Wednesday, October 31, 2007
This provides a continent scorecard of:
North America: 0
South America: 0
Antartica: 0 (it's a continent too and will likely need bike-sharing due to global warming)
As you can see, Europe is slightly in the lead, but Asia is not far behind. The list of these programs you will find on the right column of this blog.
View Larger Map
This year has seen the greatest expansion of bike-sharing programs than any other year. With systems like Barcelona's Bicing and the behemoth, Paris' Velib', bike-sharing is reaching a wider audience than ever before.
Saturday, October 27, 2007
In an article from The Christian Science Monitor titled "Return to the bike? Hard sell in Beijing" by Peter Ford reports on The Beijing Bicycle Rental Company's efforts to get Beijingers (Beijingians?) back to their biking roots.
The article states: " 'We Chinese have a special feeling for bicycles, and cars have brought catastrophic damage to our society and our environment,' [the owner of Beijing Bicycle Rental Company] Wang says. 'Every civilized citizen has to be aware … that we have to bring bikes back into our daily lives.'
'His business is simple: customers pick up a bike at one of the company's rental stations – a straightforward model adapted to Beijing's sometimes bumpy streets – leave a 400 yuan ($53) credit-card deposit, and whiz away. When they are finished, they drop the bike off at another station and get their deposit back.'
'The service costs 5 yuan ($0.66) an hour, 20 yuan ($2.66) a day, or 100 yuan ($13.33) for a year-long VIP card. 'The longer you rent, the cheaper it gets,' Wang says, 'because we want to encourage people to use a green mode of transportation for longer. I see this as a public-service business.' " This is a different model from other bike-sharing services, but I like it!
Presently with 31 stations and 500 bikes, Mr. Wang hopes to have 200 stations and 50,000 bikes by the end of 2008.
photo credit: Sun Jun/ChinaFotoPress/ZUMA Press
Paris becomes the City of Bikes
NBC Nightly News has taken note of bike-sharing. The broadcast of October 26 showcased Paris' Velib' noting just how popular it has been and how even city officials are surprised that the City of Lights would also become the City of Bikes.
One glaring error in the report was reporter, Keith Miller, explaining that "every large American city has expressed interested in bike-sharing except for San Francisco," as he's riding uphill in a Parisian neighborhood. Was this supposed to be an analogy showing why hilly San Francisco would not even consider bikes or bike-sharing? Well, this is not correct and NBC would have know this is they had viewed The Bike-sharing Blog on October 3. San Francisco is indeed getting its own bike-sharing program and has already selected the company to do it.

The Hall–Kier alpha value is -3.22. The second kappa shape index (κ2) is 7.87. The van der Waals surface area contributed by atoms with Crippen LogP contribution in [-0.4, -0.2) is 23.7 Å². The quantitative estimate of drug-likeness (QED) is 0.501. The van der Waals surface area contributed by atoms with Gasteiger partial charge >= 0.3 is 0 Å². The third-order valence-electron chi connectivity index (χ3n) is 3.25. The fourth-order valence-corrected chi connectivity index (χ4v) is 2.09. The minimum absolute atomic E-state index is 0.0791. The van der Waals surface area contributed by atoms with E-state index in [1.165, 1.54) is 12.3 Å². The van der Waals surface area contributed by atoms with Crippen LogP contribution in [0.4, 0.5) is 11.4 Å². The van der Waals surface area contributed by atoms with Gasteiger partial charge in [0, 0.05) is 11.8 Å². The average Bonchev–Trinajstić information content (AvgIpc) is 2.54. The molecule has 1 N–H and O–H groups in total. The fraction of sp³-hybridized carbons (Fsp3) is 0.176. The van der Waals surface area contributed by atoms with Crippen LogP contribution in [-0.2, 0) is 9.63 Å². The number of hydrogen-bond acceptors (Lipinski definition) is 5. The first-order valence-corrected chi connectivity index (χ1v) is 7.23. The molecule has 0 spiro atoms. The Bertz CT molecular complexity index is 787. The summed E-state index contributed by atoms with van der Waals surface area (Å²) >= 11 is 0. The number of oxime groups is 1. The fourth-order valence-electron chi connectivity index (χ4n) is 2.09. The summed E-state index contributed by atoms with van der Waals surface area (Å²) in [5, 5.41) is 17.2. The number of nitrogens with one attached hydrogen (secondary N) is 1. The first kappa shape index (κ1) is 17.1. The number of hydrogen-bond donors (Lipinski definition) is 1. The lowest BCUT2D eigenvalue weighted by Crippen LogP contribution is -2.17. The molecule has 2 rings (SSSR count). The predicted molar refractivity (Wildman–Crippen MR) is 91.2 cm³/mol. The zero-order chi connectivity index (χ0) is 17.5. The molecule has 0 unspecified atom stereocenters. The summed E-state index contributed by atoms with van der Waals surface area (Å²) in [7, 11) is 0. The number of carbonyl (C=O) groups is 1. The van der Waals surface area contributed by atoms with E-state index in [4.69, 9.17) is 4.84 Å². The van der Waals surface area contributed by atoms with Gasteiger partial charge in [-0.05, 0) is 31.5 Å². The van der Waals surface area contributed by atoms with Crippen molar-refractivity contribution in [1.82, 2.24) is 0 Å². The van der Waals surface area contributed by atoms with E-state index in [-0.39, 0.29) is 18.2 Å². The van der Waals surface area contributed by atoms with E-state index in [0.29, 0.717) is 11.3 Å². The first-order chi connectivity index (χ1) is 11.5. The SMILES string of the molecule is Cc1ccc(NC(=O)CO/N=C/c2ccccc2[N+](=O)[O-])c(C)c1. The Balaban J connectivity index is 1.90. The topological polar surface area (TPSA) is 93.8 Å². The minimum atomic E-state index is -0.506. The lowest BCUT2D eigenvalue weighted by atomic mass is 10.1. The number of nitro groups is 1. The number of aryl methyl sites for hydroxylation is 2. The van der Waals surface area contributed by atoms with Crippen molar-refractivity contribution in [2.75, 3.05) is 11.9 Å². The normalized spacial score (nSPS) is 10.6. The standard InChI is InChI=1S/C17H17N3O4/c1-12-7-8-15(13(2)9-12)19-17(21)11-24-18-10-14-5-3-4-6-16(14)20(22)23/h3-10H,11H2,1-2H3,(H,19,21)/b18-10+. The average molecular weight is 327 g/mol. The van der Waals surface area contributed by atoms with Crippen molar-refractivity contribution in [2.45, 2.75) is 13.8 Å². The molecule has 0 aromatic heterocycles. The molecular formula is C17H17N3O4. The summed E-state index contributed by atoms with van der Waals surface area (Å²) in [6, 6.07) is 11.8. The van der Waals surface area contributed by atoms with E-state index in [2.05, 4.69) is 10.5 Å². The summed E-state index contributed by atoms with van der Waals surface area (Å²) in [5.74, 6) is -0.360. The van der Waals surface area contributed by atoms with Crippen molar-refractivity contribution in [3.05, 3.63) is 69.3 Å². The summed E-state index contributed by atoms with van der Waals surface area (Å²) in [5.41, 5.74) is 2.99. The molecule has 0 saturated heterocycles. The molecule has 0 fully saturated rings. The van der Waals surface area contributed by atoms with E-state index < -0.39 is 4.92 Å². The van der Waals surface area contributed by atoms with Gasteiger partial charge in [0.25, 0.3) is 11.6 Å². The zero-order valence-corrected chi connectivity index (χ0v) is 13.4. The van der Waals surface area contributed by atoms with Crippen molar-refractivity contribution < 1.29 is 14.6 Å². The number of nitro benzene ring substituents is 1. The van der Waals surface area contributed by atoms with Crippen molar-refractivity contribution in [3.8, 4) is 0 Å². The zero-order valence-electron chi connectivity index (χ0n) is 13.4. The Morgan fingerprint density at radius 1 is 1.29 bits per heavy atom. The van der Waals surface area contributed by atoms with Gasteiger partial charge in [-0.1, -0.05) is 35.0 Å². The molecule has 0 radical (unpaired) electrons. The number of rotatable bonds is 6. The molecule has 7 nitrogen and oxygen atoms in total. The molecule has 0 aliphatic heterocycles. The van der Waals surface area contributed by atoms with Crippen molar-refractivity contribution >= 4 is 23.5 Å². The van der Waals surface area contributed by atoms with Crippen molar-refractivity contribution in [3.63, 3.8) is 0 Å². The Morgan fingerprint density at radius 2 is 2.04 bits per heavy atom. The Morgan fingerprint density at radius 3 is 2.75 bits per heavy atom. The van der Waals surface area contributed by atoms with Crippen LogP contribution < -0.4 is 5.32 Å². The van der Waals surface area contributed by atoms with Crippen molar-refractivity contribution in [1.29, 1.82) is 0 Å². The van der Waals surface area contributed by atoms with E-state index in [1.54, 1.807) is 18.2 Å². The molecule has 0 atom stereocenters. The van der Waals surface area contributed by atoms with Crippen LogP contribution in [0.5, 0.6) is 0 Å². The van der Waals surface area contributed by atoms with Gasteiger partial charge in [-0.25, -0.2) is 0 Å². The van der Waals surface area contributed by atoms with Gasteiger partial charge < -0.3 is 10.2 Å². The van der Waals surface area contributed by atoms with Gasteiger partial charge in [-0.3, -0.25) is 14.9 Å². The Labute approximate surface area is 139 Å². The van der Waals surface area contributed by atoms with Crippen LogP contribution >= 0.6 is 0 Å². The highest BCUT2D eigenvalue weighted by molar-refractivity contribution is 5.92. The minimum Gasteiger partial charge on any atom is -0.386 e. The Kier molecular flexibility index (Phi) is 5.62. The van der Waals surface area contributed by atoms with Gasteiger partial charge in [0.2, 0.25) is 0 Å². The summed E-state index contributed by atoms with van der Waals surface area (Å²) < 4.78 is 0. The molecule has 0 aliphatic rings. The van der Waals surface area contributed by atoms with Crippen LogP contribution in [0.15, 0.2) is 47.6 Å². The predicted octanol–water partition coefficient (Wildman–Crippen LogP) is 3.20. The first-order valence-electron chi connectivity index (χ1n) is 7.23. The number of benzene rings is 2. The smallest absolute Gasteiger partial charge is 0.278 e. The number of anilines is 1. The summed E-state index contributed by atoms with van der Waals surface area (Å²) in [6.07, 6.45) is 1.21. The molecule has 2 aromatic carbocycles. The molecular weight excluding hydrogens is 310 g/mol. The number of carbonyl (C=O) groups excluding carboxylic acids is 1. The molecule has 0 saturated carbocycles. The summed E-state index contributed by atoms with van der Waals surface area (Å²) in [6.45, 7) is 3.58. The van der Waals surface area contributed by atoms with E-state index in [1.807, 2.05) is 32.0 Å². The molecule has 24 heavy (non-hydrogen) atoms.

Friday, October 19, 2007
An article titled "Montreal pedals way to 'self-serve' first" in The Gazette (Montreal) states, "The first city-issue self-serve bicycles will start to appear at specially designed outdoor bike stations in the fall of 2008. By the fall of 2009 [..], there should be 2,400 bikes available for rent for as little as $1 per half-hour of use at 300 stations around the city's central neighbourhoods, [Andre Lavallee, executive committee member responsible for Montreal's transportation issues] said."
This won't be the first program in North America as D.C. is getting pretty close to launching, but it looks like it could be the first in Canada... unless those folks in Vancouver have something to say about it! Based on the number of bikes and investment (below), however, this could be the largest bike-sharing program in North America.
"The city has commissioned Stationnement Montreal, a subsidiary of the Board of Trade of Metropolitan Montreal, to design and execute the bike rental system. The company, which currently manages the city's paid on-street and public parking lots, will invest $15 million to get the project up and running, and expects to eventually recoup these costs."
"We used to see cycling as recreation, but now thousands of people are using bikes to get to work, or school. This summer, we actually saw traffic jams of cyclists on some of our new bike routes, like St. Urbain. Something is changing right now in Montreal and we all have to come along on this wave," said Lavallee.